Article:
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08-28-2012, 07:32 PM
Iain Fyffe
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Originally Posted by Canadiens1958 View Post
#1 and #4, #2 and #3 it was possible to approach sixty minutes for the first two. This could produce situations where the first pairing #'s 1 and 4 would play app 31 minutes each, while the second pairing could play app 29 minutes each. This would not mean that the #4 was suddenly the #2 defenseman.
So in trying to get the #2 man the most minutes behind the #1 man, your hypothetical coach instead gives the #4 the most minutes behind the #1? That sounds like bad coaching.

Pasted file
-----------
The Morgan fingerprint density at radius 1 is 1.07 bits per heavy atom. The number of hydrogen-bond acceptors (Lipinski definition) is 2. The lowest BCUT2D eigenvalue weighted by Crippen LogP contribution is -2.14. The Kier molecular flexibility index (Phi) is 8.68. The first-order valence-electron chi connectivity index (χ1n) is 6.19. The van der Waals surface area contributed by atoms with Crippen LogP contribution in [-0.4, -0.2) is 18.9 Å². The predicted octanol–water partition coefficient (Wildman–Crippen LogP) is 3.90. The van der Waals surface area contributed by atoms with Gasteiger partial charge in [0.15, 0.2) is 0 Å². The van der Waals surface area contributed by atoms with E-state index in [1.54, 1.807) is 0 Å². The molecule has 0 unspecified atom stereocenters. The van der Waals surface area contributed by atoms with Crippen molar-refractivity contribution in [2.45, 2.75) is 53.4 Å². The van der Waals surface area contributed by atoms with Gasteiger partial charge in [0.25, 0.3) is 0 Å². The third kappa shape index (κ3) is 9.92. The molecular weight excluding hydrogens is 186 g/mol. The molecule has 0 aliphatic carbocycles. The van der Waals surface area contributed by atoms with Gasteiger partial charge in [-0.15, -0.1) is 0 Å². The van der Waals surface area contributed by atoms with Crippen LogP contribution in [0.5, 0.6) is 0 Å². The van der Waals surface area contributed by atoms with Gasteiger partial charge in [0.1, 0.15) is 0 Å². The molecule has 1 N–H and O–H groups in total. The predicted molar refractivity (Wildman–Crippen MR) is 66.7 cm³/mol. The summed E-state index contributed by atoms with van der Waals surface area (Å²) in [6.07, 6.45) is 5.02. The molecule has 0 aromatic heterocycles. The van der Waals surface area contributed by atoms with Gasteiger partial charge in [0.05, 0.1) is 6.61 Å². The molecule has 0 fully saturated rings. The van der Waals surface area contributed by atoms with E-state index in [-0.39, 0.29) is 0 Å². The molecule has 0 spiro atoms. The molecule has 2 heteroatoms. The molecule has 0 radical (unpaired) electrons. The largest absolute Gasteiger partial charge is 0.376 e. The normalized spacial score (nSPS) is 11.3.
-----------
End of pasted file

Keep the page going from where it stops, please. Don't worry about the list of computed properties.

Can you provide an actual example of this happening, instead of just making up numbers?

Originally Posted by Canadiens1958 View Post
Basic rotation: 1/4,2/5/3/4,1/5,2/4,35, dropping down to 1/2, or 2/3 0r 1.3 at times. Point is that #'s 4 and 5 would see more TOI but that did not make them the #1 and #2.
Is there a useful definition of a #1 defenceman other than one that the coach plays the most? If he's not the #1, why does he play the most? That is, if a coach designs a rotation such that his purported #1 does not play the most, he should reject that rotation and design a new one.

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